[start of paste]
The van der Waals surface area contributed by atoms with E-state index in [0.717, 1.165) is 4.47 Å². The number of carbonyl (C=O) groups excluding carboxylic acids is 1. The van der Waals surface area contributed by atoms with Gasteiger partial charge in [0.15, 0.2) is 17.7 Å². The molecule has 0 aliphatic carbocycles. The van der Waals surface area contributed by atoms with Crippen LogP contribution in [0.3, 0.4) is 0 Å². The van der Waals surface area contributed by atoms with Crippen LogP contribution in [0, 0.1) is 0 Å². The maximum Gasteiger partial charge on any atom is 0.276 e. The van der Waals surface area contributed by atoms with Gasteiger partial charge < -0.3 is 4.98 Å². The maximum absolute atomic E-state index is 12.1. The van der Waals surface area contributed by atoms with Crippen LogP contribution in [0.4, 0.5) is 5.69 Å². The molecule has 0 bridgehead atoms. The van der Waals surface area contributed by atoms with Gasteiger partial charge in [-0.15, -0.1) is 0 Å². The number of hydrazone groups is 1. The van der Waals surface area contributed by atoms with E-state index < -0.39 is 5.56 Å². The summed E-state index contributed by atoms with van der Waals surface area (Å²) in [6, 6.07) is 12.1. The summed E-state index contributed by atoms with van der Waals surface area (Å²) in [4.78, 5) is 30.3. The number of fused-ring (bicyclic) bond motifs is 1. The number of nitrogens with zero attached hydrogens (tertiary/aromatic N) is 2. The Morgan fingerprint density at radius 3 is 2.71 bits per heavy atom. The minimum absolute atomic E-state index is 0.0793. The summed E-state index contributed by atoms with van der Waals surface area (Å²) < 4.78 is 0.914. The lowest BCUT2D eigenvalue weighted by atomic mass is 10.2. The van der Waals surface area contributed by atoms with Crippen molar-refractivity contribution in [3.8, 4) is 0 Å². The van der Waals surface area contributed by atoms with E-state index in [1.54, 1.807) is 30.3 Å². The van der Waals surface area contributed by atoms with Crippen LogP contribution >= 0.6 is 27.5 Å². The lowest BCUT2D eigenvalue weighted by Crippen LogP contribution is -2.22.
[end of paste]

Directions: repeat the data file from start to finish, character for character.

The van der Waals surface area contributed by atoms with E-state index in [0.717, 1.165) is 4.47 Å². The number of carbonyl (C=O) groups excluding carboxylic acids is 1. The van der Waals surface area contributed by atoms with Gasteiger partial charge in [0.15, 0.2) is 17.7 Å². The molecule has 0 aliphatic carbocycles. The van der Waals surface area contributed by atoms with Crippen LogP contribution in [0.3, 0.4) is 0 Å². The van der Waals surface area contributed by atoms with Crippen LogP contribution in [0, 0.1) is 0 Å². The maximum Gasteiger partial charge on any atom is 0.276 e. The van der Waals surface area contributed by atoms with Gasteiger partial charge < -0.3 is 4.98 Å². The maximum absolute atomic E-state index is 12.1. The van der Waals surface area contributed by atoms with Crippen LogP contribution in [0.4, 0.5) is 5.69 Å². The molecule has 0 bridgehead atoms. The van der Waals surface area contributed by atoms with Gasteiger partial charge in [-0.15, -0.1) is 0 Å². The number of hydrazone groups is 1. The van der Waals surface area contributed by atoms with E-state index < -0.39 is 5.56 Å². The summed E-state index contributed by atoms with van der Waals surface area (Å²) in [6, 6.07) is 12.1. The summed E-state index contributed by atoms with van der Waals surface area (Å²) in [4.78, 5) is 30.3. The number of fused-ring (bicyclic) bond motifs is 1. The number of nitrogens with zero attached hydrogens (tertiary/aromatic N) is 2. The Morgan fingerprint density at radius 3 is 2.71 bits per heavy atom. The minimum absolute atomic E-state index is 0.0793. The summed E-state index contributed by atoms with van der Waals surface area (Å²) < 4.78 is 0.914. The lowest BCUT2D eigenvalue weighted by atomic mass is 10.2. The van der Waals surface area contributed by atoms with Crippen molar-refractivity contribution in [3.8, 4) is 0 Å². The van der Waals surface area contributed by atoms with E-state index in [1.54, 1.807) is 30.3 Å². The van der Waals surface area contributed by atoms with Crippen LogP contribution >= 0.6 is 27.5 Å². The lowest BCUT2D eigenvalue weighted by Crippen LogP contribution is -2.22.